NIH Wants to Educate Children About Clinical Trials Using Video Games

Posted 13 June 2012 | By Alexander Gaffney, RAC 

The National Institutes of Health (NIH) says it wants to better inform potential participants of clinical trials about the risks, benefits, and misconceptions surrounding clinical research. Unlike previous efforts involving websites, pamphlets and advertisements, however, it wants to employ something new: video games.

In a Federal Register posting on 13 June, NIH said it was contracting with the New England Research Institute (NERI) to develop a video game on behalf of the National Heart Lung and Blood Institute (NHLBI). The game, entitled "Clinical Mythteries: A Video Game About Clinical Trials," will reportedly be aimed at adolescents between the ages of eight and fourteen.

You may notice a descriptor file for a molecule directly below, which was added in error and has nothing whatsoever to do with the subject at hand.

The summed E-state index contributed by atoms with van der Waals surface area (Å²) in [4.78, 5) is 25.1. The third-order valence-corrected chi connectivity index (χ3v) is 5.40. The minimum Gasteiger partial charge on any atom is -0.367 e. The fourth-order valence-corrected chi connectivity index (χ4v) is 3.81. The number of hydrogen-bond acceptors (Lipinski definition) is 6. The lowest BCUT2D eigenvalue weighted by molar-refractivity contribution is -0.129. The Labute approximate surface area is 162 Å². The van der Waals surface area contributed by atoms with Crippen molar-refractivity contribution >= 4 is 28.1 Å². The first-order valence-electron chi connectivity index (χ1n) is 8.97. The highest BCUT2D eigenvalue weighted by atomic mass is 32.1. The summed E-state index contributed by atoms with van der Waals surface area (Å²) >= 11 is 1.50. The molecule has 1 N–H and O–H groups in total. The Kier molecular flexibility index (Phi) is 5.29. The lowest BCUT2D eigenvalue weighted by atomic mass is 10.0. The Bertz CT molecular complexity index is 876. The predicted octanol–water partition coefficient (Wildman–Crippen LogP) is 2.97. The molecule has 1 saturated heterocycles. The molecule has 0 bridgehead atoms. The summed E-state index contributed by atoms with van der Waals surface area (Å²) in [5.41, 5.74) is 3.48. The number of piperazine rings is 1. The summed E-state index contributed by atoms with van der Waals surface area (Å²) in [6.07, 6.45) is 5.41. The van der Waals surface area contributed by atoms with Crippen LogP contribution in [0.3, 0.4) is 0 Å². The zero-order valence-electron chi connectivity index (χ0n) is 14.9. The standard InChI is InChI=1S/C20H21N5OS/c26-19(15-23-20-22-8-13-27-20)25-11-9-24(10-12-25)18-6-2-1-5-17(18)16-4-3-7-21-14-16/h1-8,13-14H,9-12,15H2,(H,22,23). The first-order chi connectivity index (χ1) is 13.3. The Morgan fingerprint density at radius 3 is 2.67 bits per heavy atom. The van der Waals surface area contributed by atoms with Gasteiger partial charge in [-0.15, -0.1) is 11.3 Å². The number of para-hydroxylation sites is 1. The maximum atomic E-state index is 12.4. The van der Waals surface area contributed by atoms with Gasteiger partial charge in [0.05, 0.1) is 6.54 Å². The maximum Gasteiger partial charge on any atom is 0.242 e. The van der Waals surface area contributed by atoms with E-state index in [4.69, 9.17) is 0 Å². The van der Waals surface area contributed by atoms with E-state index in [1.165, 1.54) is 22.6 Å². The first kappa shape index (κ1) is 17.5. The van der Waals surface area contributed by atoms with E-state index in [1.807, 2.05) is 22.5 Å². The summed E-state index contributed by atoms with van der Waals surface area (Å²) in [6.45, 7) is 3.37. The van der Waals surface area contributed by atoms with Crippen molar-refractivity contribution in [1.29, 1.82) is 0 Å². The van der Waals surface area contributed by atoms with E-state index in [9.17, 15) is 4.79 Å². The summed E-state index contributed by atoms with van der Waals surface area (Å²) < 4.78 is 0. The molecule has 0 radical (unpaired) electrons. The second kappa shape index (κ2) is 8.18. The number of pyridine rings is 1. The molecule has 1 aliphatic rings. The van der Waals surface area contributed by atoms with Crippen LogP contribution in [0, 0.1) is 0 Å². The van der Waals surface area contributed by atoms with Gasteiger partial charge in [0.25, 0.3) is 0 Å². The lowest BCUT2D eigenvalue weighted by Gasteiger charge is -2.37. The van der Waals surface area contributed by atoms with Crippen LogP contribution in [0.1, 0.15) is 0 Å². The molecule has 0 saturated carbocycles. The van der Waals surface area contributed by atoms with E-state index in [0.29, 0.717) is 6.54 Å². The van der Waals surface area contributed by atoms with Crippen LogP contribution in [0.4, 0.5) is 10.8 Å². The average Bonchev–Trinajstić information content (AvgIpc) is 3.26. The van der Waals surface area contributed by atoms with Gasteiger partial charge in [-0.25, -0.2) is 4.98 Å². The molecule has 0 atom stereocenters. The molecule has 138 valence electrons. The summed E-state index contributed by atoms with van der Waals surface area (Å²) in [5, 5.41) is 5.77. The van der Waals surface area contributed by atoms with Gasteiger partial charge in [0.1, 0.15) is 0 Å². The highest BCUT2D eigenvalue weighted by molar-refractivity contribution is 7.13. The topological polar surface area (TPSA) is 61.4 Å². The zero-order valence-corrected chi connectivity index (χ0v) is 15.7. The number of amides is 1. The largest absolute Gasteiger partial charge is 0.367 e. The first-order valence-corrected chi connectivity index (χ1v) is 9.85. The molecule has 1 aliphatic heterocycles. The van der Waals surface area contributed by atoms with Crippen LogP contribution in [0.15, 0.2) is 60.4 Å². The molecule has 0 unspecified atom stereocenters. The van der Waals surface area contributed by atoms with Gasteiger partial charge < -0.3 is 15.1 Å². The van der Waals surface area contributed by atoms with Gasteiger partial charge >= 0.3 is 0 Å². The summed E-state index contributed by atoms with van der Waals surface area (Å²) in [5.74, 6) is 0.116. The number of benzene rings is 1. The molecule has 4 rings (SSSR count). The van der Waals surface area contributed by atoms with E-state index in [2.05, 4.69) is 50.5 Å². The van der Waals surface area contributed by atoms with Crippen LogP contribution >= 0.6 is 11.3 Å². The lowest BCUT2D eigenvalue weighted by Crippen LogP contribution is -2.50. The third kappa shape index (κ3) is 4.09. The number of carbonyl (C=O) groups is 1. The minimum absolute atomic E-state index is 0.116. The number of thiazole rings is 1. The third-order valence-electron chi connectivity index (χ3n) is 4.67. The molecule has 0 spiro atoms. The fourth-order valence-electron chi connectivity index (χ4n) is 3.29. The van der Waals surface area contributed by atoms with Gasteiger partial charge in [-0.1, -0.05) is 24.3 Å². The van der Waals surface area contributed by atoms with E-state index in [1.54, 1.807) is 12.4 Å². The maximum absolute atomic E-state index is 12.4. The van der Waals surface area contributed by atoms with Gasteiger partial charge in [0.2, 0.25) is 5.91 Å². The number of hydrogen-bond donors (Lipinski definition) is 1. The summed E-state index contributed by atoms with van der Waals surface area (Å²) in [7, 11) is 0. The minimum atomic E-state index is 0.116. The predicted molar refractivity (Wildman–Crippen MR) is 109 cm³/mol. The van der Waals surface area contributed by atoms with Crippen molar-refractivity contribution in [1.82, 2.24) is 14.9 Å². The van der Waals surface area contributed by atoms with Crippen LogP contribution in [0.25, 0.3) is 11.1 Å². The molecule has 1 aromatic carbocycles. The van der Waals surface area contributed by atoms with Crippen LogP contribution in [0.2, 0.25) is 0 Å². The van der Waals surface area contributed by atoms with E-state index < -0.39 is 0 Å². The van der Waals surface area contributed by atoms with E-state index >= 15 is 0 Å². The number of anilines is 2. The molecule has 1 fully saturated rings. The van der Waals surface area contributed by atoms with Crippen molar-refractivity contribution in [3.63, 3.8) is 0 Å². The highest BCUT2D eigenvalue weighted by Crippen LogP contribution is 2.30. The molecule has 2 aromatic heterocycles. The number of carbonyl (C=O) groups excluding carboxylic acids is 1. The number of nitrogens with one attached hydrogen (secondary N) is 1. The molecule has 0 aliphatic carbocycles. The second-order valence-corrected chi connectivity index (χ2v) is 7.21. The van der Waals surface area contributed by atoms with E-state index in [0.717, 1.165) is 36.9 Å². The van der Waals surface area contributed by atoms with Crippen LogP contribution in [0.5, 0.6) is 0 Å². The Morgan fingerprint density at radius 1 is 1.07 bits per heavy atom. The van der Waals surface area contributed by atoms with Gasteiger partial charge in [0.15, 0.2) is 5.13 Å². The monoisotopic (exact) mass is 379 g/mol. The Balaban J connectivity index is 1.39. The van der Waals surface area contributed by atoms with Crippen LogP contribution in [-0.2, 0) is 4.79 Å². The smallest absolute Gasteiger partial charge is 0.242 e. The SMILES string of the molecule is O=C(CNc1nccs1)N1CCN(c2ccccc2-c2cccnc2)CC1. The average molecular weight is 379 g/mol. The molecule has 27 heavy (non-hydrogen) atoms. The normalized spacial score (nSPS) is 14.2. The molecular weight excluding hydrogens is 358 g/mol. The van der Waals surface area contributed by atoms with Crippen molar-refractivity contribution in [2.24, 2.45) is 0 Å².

NIH explained the game will be an "engaging, informational, serious video game" serving to advance two main goals: dispelling misconceptions about clinical trials and educating adolescents about clinical trials.

The game will eventually be featured on the NHLBI's pediatric clinical trials website, where it will be featured among more traditional forms of information.

Read more:

NIH - Proposed Collection; Comment Request: Clinical Mythteries: A Video Game About Clinical Trials

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